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CLINATEC: THAT DISCREET CLINIC WHERE NANOS ARE IMPLANTED IN THE BRAIN

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CLINATEC: THAT DISCREET CLINIC WHERE NANOS ARE IMPLANTED IN THE BRAIN.
By Agnès Rousseaux
24 October, 2012
 
Translated from French by Rudy Andria.
 
A research center of a new kind is about to lead its first experiments. Nanotechnology implants in the brain, neuro-stimulation, “regenerative medicine”, and even technologies which are able to change the behaviour: such will be the research conducted on volunteer patients at Grenoble Clinatec . Some opacity surrounds the project, which is the result of an alliance between the nuclear industry and a “start-up” of nanotechnology and neurosurgeons. How will this research be carried out? How will their business and industrial applications be controlled? “Basta!” has conducted the survey.
 
It is an “experimental clinic” where they test electronic devices implanted in the brain. Called “Clinatec,” this neuro-clinic controlled by the Grenoble CEA or Commissariat à l’Energie Atomique (Atomic Energy Commission), is working on applications of nanotechnology in the field of neuroscience, in particular on neurodegenerative diseases, such as Parkinson’s.But it is difficult to know what is really going on: a certain opacity surrounds the activities. Its being located outside the hospital site on a CEA ground with a few buildings subject to secret defence makes it a unique case in France.

At Clinatec, talks are on brain-machine interface, deep neuro-stimulation,and nano-implants in the skull. These novel medical devices will be tested in the next few months on patients. This alliance between nuclear industry, that of nanotechnology and neuroscience researchers bodes ill for the necessary democratic control which should guide the use of these dangerous sciences , at the very least, futuristic , b
ecause nanotechnology is not without many problems (please see our articles on the issue). Would they, by any chance, be trying to very discreetly invent at Clinatec the future bionic man bristling with electrodes and monitored by sensors?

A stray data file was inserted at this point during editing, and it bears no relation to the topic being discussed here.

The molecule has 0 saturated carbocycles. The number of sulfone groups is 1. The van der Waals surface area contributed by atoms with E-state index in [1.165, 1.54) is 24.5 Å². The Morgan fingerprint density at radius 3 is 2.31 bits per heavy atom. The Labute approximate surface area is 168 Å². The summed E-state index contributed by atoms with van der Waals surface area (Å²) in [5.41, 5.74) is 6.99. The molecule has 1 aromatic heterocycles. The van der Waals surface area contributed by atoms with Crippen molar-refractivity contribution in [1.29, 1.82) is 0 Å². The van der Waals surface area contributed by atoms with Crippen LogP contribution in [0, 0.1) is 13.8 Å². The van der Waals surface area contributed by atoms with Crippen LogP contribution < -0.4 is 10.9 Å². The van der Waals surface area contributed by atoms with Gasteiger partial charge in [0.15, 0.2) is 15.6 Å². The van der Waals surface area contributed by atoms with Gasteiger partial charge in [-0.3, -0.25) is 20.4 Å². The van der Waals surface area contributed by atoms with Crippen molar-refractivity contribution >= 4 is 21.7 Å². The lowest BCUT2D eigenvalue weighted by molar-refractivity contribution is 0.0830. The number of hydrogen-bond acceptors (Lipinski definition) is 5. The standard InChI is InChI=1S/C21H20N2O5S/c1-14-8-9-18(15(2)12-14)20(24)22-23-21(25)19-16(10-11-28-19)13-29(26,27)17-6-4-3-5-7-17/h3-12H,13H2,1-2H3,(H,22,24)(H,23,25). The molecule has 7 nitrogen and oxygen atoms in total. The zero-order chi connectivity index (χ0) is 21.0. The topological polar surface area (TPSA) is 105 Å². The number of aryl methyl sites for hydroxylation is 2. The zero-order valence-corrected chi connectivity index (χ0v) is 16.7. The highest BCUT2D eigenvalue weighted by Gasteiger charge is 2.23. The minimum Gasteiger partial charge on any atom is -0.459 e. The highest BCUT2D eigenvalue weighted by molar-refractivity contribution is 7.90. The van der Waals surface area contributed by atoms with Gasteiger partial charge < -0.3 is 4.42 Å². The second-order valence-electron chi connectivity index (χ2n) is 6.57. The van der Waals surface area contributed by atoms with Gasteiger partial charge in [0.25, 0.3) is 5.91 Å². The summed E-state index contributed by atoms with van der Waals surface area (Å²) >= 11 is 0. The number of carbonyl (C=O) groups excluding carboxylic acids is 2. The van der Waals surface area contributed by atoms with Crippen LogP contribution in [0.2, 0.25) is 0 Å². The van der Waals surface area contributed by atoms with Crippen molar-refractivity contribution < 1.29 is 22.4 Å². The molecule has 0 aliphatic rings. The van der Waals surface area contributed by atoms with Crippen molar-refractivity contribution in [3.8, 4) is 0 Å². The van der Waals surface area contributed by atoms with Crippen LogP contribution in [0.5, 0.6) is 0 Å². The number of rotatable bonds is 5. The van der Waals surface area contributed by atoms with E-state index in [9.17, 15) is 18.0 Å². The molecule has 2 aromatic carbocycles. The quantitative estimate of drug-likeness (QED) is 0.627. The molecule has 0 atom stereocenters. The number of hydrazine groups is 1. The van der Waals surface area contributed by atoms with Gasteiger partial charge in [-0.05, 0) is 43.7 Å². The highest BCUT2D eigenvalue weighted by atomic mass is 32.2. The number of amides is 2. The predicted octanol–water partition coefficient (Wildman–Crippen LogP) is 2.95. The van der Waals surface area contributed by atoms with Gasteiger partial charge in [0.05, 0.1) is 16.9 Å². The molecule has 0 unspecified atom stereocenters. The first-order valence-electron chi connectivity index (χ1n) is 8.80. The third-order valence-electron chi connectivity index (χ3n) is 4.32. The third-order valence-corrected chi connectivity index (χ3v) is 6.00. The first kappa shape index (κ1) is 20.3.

Brain implants against nervous breakdown or obesity.
 
The common point of these studies are the development of medical devices implanted in the human body, like this kit of electrical stimulation of the brain which helps to mitigate the effects of Parkinson’s disease. A kind of brain pacemaker. More than 40,000 patients worldwide have already been “implanted”,after a technique developed by Professor Alim-Louis Benabid, one of the designers of the Clinatec Project. The goal today is to develop less invasive techniques of reduced size, thanks to micro and nanotechnologies. Another example: neuroprosthesis to enable quadriplegic patients to control a robotic arm through electrodes implanted in the skull or move through a motorized exoskeleton.
 
Clinatec is the result of a partnership between CEA, Grenoble University Hospital (CHU) and Inserm. The project is led by Jean Therme, Director of the Grenoble CEA [1] and neurosurgeon Alim-Louis Benabid [2], who is currently a CEA scientific advisor. Clinatec is an extension of the work of the neurosurgeon on deep brain stimulation and Parkinson’s disease. But the research field is widening: epilepsy, mental disorders, obsessive compulsive disorder (OCD) … Clinatec Director François Berger, Medical Professor [3], raises the possibility of treating obesity or anorexiaby neuro-stimulation [4] and maybe nervous depression in the near future.